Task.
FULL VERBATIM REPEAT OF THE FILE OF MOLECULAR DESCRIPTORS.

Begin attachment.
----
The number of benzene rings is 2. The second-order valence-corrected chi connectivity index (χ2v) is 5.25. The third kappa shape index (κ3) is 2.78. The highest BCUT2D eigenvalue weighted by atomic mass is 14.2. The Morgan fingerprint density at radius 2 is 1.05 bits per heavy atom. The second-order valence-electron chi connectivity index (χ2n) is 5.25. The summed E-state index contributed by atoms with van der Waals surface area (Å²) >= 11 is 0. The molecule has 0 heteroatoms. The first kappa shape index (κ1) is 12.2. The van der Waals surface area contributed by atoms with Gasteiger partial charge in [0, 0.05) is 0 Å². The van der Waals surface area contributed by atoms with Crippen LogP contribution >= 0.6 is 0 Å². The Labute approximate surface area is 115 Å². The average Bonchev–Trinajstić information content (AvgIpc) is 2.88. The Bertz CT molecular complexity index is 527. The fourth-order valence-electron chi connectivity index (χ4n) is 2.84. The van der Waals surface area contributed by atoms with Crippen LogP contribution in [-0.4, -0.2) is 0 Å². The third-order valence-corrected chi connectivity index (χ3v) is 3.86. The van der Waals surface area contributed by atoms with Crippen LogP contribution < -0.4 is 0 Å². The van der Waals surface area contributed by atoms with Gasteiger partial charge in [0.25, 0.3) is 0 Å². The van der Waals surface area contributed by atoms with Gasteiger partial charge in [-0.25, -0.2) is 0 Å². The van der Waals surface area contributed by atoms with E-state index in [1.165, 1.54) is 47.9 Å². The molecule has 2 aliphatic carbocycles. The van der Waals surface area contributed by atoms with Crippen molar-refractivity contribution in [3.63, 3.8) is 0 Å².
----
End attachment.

The number of benzene rings is 2. The second-order valence-corrected chi connectivity index (χ2v) is 5.25. The third kappa shape index (κ3) is 2.78. The highest BCUT2D eigenvalue weighted by atomic mass is 14.2. The Morgan fingerprint density at radius 2 is 1.05 bits per heavy atom. The second-order valence-electron chi connectivity index (χ2n) is 5.25. The summed E-state index contributed by atoms with van der Waals surface area (Å²) >= 11 is 0. The molecule has 0 heteroatoms. The first kappa shape index (κ1) is 12.2. The van der Waals surface area contributed by atoms with Gasteiger partial charge in [0, 0.05) is 0 Å². The van der Waals surface area contributed by atoms with Crippen LogP contribution >= 0.6 is 0 Å². The Labute approximate surface area is 115 Å². The average Bonchev–Trinajstić information content (AvgIpc) is 2.88. The Bertz CT molecular complexity index is 527. The fourth-order valence-electron chi connectivity index (χ4n) is 2.84. The van der Waals surface area contributed by atoms with Crippen LogP contribution in [-0.4, -0.2) is 0 Å². The third-order valence-corrected chi connectivity index (χ3v) is 3.86. The van der Waals surface area contributed by atoms with Crippen LogP contribution < -0.4 is 0 Å². The van der Waals surface area contributed by atoms with Gasteiger partial charge in [0.25, 0.3) is 0 Å². The van der Waals surface area contributed by atoms with Gasteiger partial charge in [-0.25, -0.2) is 0 Å². The van der Waals surface area contributed by atoms with E-state index in [1.165, 1.54) is 47.9 Å². The molecule has 2 aliphatic carbocycles. The van der Waals surface area contributed by atoms with Crippen molar-refractivity contribution in [3.63, 3.8) is 0 Å².